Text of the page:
Earlier this year, Glen Burnie volleyball coach Juanita Murdock-Milani recalled what senior Stacey Gilligan was like four years ago as a 14-year-old freshman on the junior varsity squad.
"She was kind of quiet, but on the court she talked with her hands," Murdock-Milani said of 1990's Anne Arundel County Sun Volleyball Player of the Year.
Gilligan, who was moved up to the varsity for the regional tournament during her freshman season, certainly has come a long way from when she first was introduced to playing volleyball as an timid eighth-grader at Corkran Junior High.
Today, the 5-foot-9 Gilligan has an arsenal of talents, including an overall court awareness, great decision-making skills, an ability to read blocks and a resilience at the net that enables her to overpower even the tallest of opposing teams.
Severna Park coach Tim Dunbar said she is the standard by which all players in the county are measured.
"Her technique is so good, you could videotape her and use her as an example to other players, like this is how you set the ball, this is how you hit and this is how you pass," he said.
Also, she's quick to console a teammate for a mistake or to congratulate one for a good play.
"Everybody looks to Stacey as a role model," team captain Melanie Scharf said. "She's always encouraging everybody to do their best. She works hard and if she's got a goal, she's going to get it. But she's my best friend, so I'm prejudiced."
And for someone whose friends use words like "calm," "relaxed" and "quiet" to describe her off-court demeanor, Gilligan -- with one booming kill after another -- makes her message loud and clear on the volleyball court.
"I'm one of the louder people on the court when we play," said Gilligan, a B-average student at Glen Burnie who will turn 17 three days after Christmas. "I may be quiet around strangers, but I don't think I'm as quiet as people think I am."
She drove that point home in the Gophers' Class 4A state championship match against Oxon Hill, including a vicious spike for the match-winning point in the third and final game, a 15-6 victory over the top-seeded Clippers (17-1).
As usual, Gilligan turned in a killer performance that impressed several fans, including Dunbar, who was in the stands for the game.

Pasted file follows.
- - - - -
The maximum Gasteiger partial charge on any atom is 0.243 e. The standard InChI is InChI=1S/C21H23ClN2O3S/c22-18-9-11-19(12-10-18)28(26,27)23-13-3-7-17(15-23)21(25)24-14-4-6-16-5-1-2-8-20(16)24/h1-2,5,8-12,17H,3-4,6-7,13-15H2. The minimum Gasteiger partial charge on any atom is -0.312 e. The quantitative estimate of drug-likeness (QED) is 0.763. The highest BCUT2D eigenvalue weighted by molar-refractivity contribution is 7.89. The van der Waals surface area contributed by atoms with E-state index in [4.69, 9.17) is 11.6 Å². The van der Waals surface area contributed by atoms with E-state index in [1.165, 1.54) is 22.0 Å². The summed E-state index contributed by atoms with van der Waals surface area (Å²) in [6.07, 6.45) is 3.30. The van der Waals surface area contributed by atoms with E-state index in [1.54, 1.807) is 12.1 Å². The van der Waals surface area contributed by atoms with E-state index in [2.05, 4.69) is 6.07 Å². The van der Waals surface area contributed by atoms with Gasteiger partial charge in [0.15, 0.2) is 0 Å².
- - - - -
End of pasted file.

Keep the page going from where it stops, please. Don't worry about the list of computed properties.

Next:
"Glen Burnie (18-0) was down, 9-0, and then it was just set the ball to Stacey and kill, kill, kill," he said. Oxon Hill "just couldn't stop her: She hit around their blocks, over their blocks, through their blocks. She puts the ball on the floor from anywhere on the court. She also played good defense and was all over the floor."
Dunbar speaks from experience. Gilligan dominated his team in a regular-season match in which his six-time county champion Falcons had their 87-game regular-season winning streak snapped.
Gilligan had 192 kills and 15 blocks this season. Using a finesse-oriented floater serve instead of the power serve she used a year ago, she was her team's most consistent server, getting 95.6 percent (262-of-274) of her serves over the net. Gilligan was third best on the team with 47 aces.
She has had similar success at Glen Burnie throughout her varsity career.
As a sophomore, Gilligan served 83 percent with 121 kills and was chosen as a second-team All-County player. In her junior season, Gilligan had an 87 percent success rate from the service line, with 31 aces and 93 kills, and was a first-team All-County selection as well as an All-Metro team member in The Washington Post.
She is being recruited by eight different colleges, including Virginia Commonwealth, West Virginia, East Carolina, Duquesne and Drexel universities. During the next month, she'll begin playing for the Washington area's elite Capital Volleyball Club.
"All this year I've been working for that state championship," Gilligan said. "Now I'm resetting my goals for the future."